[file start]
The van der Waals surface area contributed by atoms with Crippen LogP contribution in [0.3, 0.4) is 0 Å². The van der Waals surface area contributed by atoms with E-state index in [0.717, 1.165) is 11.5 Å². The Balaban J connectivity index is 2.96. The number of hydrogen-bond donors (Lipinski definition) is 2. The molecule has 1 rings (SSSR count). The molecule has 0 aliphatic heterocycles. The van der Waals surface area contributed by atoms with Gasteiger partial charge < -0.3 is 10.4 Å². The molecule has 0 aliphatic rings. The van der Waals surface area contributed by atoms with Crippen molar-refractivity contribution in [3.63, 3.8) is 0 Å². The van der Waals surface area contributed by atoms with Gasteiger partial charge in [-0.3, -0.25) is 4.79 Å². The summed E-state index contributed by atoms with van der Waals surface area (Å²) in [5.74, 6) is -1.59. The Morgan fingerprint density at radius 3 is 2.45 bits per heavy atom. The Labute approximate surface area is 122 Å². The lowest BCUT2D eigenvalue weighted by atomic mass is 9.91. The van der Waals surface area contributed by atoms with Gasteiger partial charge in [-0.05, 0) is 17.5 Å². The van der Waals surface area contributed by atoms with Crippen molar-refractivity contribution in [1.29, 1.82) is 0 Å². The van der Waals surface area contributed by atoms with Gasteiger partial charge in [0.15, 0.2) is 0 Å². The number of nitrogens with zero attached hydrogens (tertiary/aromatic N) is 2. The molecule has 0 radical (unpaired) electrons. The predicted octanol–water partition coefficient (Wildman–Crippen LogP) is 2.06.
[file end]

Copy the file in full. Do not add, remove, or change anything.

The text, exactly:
The van der Waals surface area contributed by atoms with Crippen LogP contribution in [0.3, 0.4) is 0 Å². The van der Waals surface area contributed by atoms with E-state index in [0.717, 1.165) is 11.5 Å². The Balaban J connectivity index is 2.96. The number of hydrogen-bond donors (Lipinski definition) is 2. The molecule has 1 rings (SSSR count). The molecule has 0 aliphatic heterocycles. The van der Waals surface area contributed by atoms with Gasteiger partial charge < -0.3 is 10.4 Å². The molecule has 0 aliphatic rings. The van der Waals surface area contributed by atoms with Crippen molar-refractivity contribution in [3.63, 3.8) is 0 Å². The van der Waals surface area contributed by atoms with Gasteiger partial charge in [-0.3, -0.25) is 4.79 Å². The summed E-state index contributed by atoms with van der Waals surface area (Å²) in [5.74, 6) is -1.59. The Morgan fingerprint density at radius 3 is 2.45 bits per heavy atom. The Labute approximate surface area is 122 Å². The lowest BCUT2D eigenvalue weighted by atomic mass is 9.91. The van der Waals surface area contributed by atoms with Gasteiger partial charge in [-0.05, 0) is 17.5 Å². The van der Waals surface area contributed by atoms with Crippen molar-refractivity contribution in [1.29, 1.82) is 0 Å². The van der Waals surface area contributed by atoms with Gasteiger partial charge in [0.15, 0.2) is 0 Å². The number of nitrogens with zero attached hydrogens (tertiary/aromatic N) is 2. The molecule has 0 radical (unpaired) electrons. The predicted octanol–water partition coefficient (Wildman–Crippen LogP) is 2.06.